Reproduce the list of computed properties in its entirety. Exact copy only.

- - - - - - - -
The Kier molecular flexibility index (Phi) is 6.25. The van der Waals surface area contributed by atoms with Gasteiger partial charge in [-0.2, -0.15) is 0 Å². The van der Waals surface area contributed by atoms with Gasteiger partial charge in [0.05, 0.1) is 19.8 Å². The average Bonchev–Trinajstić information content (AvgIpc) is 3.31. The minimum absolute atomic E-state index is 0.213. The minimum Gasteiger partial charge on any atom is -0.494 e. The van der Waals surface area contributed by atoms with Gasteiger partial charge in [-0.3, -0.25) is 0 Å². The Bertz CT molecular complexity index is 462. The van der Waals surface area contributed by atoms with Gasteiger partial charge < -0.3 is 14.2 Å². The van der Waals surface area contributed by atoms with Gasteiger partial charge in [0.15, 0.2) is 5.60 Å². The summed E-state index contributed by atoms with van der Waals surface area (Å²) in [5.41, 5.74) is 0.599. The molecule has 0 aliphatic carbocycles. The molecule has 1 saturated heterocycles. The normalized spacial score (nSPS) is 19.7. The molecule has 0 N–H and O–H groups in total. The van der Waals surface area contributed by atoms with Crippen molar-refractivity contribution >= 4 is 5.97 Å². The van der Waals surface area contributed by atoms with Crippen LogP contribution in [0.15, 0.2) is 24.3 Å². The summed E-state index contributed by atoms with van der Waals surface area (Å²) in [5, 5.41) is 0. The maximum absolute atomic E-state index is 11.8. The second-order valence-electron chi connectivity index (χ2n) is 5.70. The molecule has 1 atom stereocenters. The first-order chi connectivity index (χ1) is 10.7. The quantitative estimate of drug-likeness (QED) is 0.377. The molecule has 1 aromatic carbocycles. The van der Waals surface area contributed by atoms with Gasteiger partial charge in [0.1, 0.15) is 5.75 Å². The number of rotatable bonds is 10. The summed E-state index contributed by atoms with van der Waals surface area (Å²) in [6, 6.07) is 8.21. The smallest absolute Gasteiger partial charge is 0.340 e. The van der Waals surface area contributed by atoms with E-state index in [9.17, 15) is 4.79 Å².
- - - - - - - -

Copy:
The Kier molecular flexibility index (Phi) is 6.25. The van der Waals surface area contributed by atoms with Gasteiger partial charge in [-0.2, -0.15) is 0 Å². The van der Waals surface area contributed by atoms with Gasteiger partial charge in [0.05, 0.1) is 19.8 Å². The average Bonchev–Trinajstić information content (AvgIpc) is 3.31. The minimum absolute atomic E-state index is 0.213. The minimum Gasteiger partial charge on any atom is -0.494 e. The van der Waals surface area contributed by atoms with Gasteiger partial charge in [-0.3, -0.25) is 0 Å². The Bertz CT molecular complexity index is 462. The van der Waals surface area contributed by atoms with Gasteiger partial charge < -0.3 is 14.2 Å². The van der Waals surface area contributed by atoms with Gasteiger partial charge in [0.15, 0.2) is 5.60 Å². The summed E-state index contributed by atoms with van der Waals surface area (Å²) in [5.41, 5.74) is 0.599. The molecule has 0 aliphatic carbocycles. The molecule has 1 saturated heterocycles. The normalized spacial score (nSPS) is 19.7. The molecule has 0 N–H and O–H groups in total. The van der Waals surface area contributed by atoms with Crippen molar-refractivity contribution >= 4 is 5.97 Å². The van der Waals surface area contributed by atoms with Crippen LogP contribution in [0.15, 0.2) is 24.3 Å². The summed E-state index contributed by atoms with van der Waals surface area (Å²) in [5, 5.41) is 0. The maximum absolute atomic E-state index is 11.8. The second-order valence-electron chi connectivity index (χ2n) is 5.70. The molecule has 1 atom stereocenters. The first-order chi connectivity index (χ1) is 10.7. The quantitative estimate of drug-likeness (QED) is 0.377. The molecule has 1 aromatic carbocycles. The van der Waals surface area contributed by atoms with Gasteiger partial charge in [0.1, 0.15) is 5.75 Å². The number of rotatable bonds is 10. The summed E-state index contributed by atoms with van der Waals surface area (Å²) in [6, 6.07) is 8.21. The smallest absolute Gasteiger partial charge is 0.340 e. The van der Waals surface area contributed by atoms with E-state index in [9.17, 15) is 4.79 Å².